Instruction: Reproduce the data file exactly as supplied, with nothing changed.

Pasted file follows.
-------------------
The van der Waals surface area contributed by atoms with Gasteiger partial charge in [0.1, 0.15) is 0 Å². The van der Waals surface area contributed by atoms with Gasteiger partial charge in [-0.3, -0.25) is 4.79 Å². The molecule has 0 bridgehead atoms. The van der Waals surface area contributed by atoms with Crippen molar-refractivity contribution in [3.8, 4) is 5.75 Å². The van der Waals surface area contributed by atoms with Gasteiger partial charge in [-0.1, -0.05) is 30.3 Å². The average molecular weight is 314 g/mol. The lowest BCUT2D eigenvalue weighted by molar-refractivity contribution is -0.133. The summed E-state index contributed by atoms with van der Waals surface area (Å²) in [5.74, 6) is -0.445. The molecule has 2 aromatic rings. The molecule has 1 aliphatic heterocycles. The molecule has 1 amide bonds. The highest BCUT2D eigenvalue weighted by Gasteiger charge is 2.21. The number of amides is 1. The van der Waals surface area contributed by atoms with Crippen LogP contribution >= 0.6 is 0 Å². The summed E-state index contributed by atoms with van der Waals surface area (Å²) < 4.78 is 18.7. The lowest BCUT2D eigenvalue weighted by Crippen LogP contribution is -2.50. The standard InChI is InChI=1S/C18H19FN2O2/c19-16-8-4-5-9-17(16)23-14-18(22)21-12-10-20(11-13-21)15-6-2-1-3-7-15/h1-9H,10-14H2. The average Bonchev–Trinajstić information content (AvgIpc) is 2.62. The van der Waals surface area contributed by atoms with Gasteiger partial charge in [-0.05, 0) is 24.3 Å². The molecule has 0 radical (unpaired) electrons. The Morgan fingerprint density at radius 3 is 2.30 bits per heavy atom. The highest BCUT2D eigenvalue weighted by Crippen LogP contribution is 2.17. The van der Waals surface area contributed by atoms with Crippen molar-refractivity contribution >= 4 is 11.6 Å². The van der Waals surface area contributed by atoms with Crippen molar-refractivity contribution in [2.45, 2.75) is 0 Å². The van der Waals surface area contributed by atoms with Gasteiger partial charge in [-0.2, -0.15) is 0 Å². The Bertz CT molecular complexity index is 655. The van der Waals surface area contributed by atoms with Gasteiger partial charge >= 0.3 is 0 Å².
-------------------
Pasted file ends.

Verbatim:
The van der Waals surface area contributed by atoms with Gasteiger partial charge in [0.1, 0.15) is 0 Å². The van der Waals surface area contributed by atoms with Gasteiger partial charge in [-0.3, -0.25) is 4.79 Å². The molecule has 0 bridgehead atoms. The van der Waals surface area contributed by atoms with Crippen molar-refractivity contribution in [3.8, 4) is 5.75 Å². The van der Waals surface area contributed by atoms with Gasteiger partial charge in [-0.1, -0.05) is 30.3 Å². The average molecular weight is 314 g/mol. The lowest BCUT2D eigenvalue weighted by molar-refractivity contribution is -0.133. The summed E-state index contributed by atoms with van der Waals surface area (Å²) in [5.74, 6) is -0.445. The molecule has 2 aromatic rings. The molecule has 1 aliphatic heterocycles. The molecule has 1 amide bonds. The highest BCUT2D eigenvalue weighted by Gasteiger charge is 2.21. The number of amides is 1. The van der Waals surface area contributed by atoms with Crippen LogP contribution >= 0.6 is 0 Å². The summed E-state index contributed by atoms with van der Waals surface area (Å²) < 4.78 is 18.7. The lowest BCUT2D eigenvalue weighted by Crippen LogP contribution is -2.50. The standard InChI is InChI=1S/C18H19FN2O2/c19-16-8-4-5-9-17(16)23-14-18(22)21-12-10-20(11-13-21)15-6-2-1-3-7-15/h1-9H,10-14H2. The average Bonchev–Trinajstić information content (AvgIpc) is 2.62. The van der Waals surface area contributed by atoms with Gasteiger partial charge in [-0.05, 0) is 24.3 Å². The molecule has 0 radical (unpaired) electrons. The Morgan fingerprint density at radius 3 is 2.30 bits per heavy atom. The highest BCUT2D eigenvalue weighted by Crippen LogP contribution is 2.17. The van der Waals surface area contributed by atoms with Crippen molar-refractivity contribution >= 4 is 11.6 Å². The van der Waals surface area contributed by atoms with Crippen molar-refractivity contribution in [2.45, 2.75) is 0 Å². The van der Waals surface area contributed by atoms with Gasteiger partial charge in [-0.2, -0.15) is 0 Å². The Bertz CT molecular complexity index is 655. The van der Waals surface area contributed by atoms with Gasteiger partial charge >= 0.3 is 0 Å².